Ah, last day of summer holidays. It’s possible I’ll miss them when they’re not here everyday, I suppose.
We’re spending the day at home putting labels on books and ensuring that the school uniforms in their drawers are actually clean. I might even manage to get them to school on time tomorrow (but I also might not).
Good Sunday to all of you, and here are some links!
I do think that words matter – of course I do. I take care to choose them wisely so that I’m as clear as I can be and so that I don’t appear rude or uncaring. But can political correctness go too far? Nick Cohen points out that arguing over whether someone has used the ‘correct’ term, when it’s quite clear that the person has not meant to cause offence, is less likely to help diminish discrimination, and more likely to deter people from actually speaking out against it.
* * * * *
How exactly can we allow this to happen? Up to 40 000 farmers are being evicted from their land in Nigeria, making way for a US agriculture company called Dominion Farms to establish a rice plantation. The concern I have is that although this appears to have been signed off by the Nigerian government and the G8 as part of the New Alliance for Food Security and Nutrition in Africa, it prevents smallhold and subsistence farmers from growing food for their families and local communities. This therefore means that the farmers not only lose their livelihoods, but it also decreases food security, since subsistence farmers play a vital role in providing affordable food for poor households.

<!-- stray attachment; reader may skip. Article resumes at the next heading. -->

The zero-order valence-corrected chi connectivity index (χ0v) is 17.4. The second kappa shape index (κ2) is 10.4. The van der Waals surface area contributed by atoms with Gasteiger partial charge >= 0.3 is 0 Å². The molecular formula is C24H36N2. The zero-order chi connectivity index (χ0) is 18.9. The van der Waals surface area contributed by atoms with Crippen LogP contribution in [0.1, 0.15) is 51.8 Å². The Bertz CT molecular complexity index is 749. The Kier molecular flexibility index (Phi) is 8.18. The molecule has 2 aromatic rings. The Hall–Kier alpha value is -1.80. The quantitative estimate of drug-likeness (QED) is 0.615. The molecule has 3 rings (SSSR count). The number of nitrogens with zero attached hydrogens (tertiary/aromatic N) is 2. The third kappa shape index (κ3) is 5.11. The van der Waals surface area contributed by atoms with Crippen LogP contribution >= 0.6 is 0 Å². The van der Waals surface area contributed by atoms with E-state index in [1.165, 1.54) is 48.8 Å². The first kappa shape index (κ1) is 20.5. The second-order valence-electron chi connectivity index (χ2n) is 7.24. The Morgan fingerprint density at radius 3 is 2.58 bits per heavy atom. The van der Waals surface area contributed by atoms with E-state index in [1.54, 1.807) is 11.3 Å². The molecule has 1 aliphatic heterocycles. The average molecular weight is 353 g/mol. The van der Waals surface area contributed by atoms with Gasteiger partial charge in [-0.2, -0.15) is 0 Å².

* * * * *
It’s common knowledge that large companies such as Apple and Google use legal loopholes in order to pay less tax. Given that such companies earn many billions of dollars – Apple just posted the largest quarterly profit of any company, ever – it seems only fair that governments should ensure that these companies are paying taxes in the countries from where they’re operating, instead of where they pretend to operate. A senate inquiry will begin this month to investigate options, but as the authors point out, unless we have international cooperation (in particular, the US), any laws we put into place will be easily circumvented. I just find the whole thing so… unjust. And greedy.
* * * * *
Finally, reknowned and beloved Australian author, Colleen McCullough, died on Thurday, and The Australian newspaper royally stuffed up her obituary, stating: “Plain of feature and certainly overweight, she was, nevertheless a woman of wit and warmth.” Who does that? Who writes an obituary about a talented, intelligent person and makes the first – OR ANY – comment about her appearance? Needless to say, the reaction was disbelief, but also humour, and Twitter delivered brilliantly. I’ll just leave this here for your amusement.